The choices of direction are longitudinal, transverse and circular. All strokes in all directions can be used on the torso, but longitudinal strokes applied to the peripherals should be deeper and stronger towards the heart and significantly lighter on their return. This is to mirror and work with the venous lymphatic return system. Transverse is also suitable for legs and arms. If you are using a smaller stroke such as friction, small, circular movements will not interfere with this system.
Initially, you should apply light, superficial pressure to warm up the tissue and prepare it for deeper work as well as to assess the condition of the tissue and determine which areas need attention. Once the tissue has been sufficiently warmed up, you can apply deeper strokes. During and at the end of a treatment, it is always beneficial to flush the section that you have worked on as well as the surrounding tissue using effleurage.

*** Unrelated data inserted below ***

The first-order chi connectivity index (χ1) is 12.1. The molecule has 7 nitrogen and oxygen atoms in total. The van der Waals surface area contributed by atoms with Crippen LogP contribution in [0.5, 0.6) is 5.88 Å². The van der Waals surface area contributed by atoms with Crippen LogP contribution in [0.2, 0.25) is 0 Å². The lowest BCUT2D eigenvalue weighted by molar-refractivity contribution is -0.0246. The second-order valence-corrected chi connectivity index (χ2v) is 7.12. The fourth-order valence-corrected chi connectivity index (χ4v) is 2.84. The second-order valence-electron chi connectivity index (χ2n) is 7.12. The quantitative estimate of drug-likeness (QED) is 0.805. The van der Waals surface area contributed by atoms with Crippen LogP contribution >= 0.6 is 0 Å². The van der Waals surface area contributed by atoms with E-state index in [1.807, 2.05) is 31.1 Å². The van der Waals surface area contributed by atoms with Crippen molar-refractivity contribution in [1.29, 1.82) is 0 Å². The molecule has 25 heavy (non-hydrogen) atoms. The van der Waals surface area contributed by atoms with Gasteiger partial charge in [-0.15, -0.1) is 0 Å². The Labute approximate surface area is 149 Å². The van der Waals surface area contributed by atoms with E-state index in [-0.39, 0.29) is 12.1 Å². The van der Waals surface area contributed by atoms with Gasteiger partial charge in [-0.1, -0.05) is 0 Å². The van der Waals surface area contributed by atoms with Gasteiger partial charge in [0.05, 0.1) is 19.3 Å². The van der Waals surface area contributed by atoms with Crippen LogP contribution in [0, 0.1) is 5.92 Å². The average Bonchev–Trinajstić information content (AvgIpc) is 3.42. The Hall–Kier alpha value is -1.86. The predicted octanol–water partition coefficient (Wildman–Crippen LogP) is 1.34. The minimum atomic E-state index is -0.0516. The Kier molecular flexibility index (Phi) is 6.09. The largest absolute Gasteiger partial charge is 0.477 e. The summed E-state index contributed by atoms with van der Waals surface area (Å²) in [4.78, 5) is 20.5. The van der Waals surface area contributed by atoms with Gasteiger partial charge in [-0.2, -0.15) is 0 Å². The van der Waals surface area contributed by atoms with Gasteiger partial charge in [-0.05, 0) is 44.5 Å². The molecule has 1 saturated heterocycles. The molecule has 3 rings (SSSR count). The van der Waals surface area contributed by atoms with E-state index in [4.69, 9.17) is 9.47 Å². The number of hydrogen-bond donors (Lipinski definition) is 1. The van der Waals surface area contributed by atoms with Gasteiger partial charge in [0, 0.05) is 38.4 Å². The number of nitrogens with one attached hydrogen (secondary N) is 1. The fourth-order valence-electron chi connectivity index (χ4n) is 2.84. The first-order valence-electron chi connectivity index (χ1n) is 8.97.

Regardless of the degree of pressure you are using, you should massage in a thoughtful manner, feeling the various tissues under your hands and reacting to any adverse tension. Areas of tension might require you to slow down and ease off the pressure to get a favourable response. The deeper you go, the slower you should go. Following are areas that require less pressure:
* Bony prominences (e.g., vertebrae)
* Areas of less muscle mass (e.g., shins)
* Areas of greater sensitivity (e.g., chest)
* Areas that have underlying sensitive structures (e.g., the femoral artery behind the knee)